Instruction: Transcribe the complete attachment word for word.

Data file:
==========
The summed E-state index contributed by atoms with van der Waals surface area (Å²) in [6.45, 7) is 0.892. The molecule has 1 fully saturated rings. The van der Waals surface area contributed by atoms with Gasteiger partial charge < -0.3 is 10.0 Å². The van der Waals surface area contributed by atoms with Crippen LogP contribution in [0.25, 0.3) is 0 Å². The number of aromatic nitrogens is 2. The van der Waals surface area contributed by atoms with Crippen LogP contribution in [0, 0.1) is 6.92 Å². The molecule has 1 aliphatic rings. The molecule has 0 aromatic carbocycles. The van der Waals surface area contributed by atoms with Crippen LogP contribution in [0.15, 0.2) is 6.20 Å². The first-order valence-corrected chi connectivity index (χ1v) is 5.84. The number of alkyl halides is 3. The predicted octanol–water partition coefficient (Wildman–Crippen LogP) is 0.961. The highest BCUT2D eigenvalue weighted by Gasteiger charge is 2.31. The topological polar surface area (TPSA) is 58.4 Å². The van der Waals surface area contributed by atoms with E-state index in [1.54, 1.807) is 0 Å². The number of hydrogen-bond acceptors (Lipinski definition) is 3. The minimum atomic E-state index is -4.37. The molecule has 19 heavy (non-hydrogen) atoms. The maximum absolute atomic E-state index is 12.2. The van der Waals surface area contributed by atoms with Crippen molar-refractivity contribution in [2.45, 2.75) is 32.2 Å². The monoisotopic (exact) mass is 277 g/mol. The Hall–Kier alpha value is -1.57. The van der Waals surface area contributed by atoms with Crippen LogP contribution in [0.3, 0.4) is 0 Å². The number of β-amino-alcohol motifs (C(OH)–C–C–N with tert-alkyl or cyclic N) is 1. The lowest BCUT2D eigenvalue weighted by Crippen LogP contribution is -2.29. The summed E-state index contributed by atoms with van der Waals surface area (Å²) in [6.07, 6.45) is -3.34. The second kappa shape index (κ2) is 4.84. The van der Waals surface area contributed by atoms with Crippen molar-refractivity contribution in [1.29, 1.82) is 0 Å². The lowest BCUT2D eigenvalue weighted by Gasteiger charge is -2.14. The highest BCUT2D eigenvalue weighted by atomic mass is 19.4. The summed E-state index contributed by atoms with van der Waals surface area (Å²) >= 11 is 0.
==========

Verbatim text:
The summed E-state index contributed by atoms with van der Waals surface area (Å²) in [6.45, 7) is 0.892. The molecule has 1 fully saturated rings. The van der Waals surface area contributed by atoms with Gasteiger partial charge < -0.3 is 10.0 Å². The van der Waals surface area contributed by atoms with Crippen LogP contribution in [0.25, 0.3) is 0 Å². The number of aromatic nitrogens is 2. The van der Waals surface area contributed by atoms with Crippen LogP contribution in [0, 0.1) is 6.92 Å². The molecule has 1 aliphatic rings. The molecule has 0 aromatic carbocycles. The van der Waals surface area contributed by atoms with Crippen LogP contribution in [0.15, 0.2) is 6.20 Å². The first-order valence-corrected chi connectivity index (χ1v) is 5.84. The number of alkyl halides is 3. The predicted octanol–water partition coefficient (Wildman–Crippen LogP) is 0.961. The highest BCUT2D eigenvalue weighted by Gasteiger charge is 2.31. The topological polar surface area (TPSA) is 58.4 Å². The van der Waals surface area contributed by atoms with E-state index in [1.54, 1.807) is 0 Å². The number of hydrogen-bond acceptors (Lipinski definition) is 3. The minimum atomic E-state index is -4.37. The molecule has 19 heavy (non-hydrogen) atoms. The maximum absolute atomic E-state index is 12.2. The van der Waals surface area contributed by atoms with Crippen molar-refractivity contribution in [2.45, 2.75) is 32.2 Å². The monoisotopic (exact) mass is 277 g/mol. The Hall–Kier alpha value is -1.57. The van der Waals surface area contributed by atoms with Crippen LogP contribution in [0.3, 0.4) is 0 Å². The number of β-amino-alcohol motifs (C(OH)–C–C–N with tert-alkyl or cyclic N) is 1. The lowest BCUT2D eigenvalue weighted by Crippen LogP contribution is -2.29. The summed E-state index contributed by atoms with van der Waals surface area (Å²) in [6.07, 6.45) is -3.34. The second kappa shape index (κ2) is 4.84. The van der Waals surface area contributed by atoms with Crippen molar-refractivity contribution in [1.29, 1.82) is 0 Å². The lowest BCUT2D eigenvalue weighted by Gasteiger charge is -2.14. The highest BCUT2D eigenvalue weighted by atomic mass is 19.4. The summed E-state index contributed by atoms with van der Waals surface area (Å²) >= 11 is 0.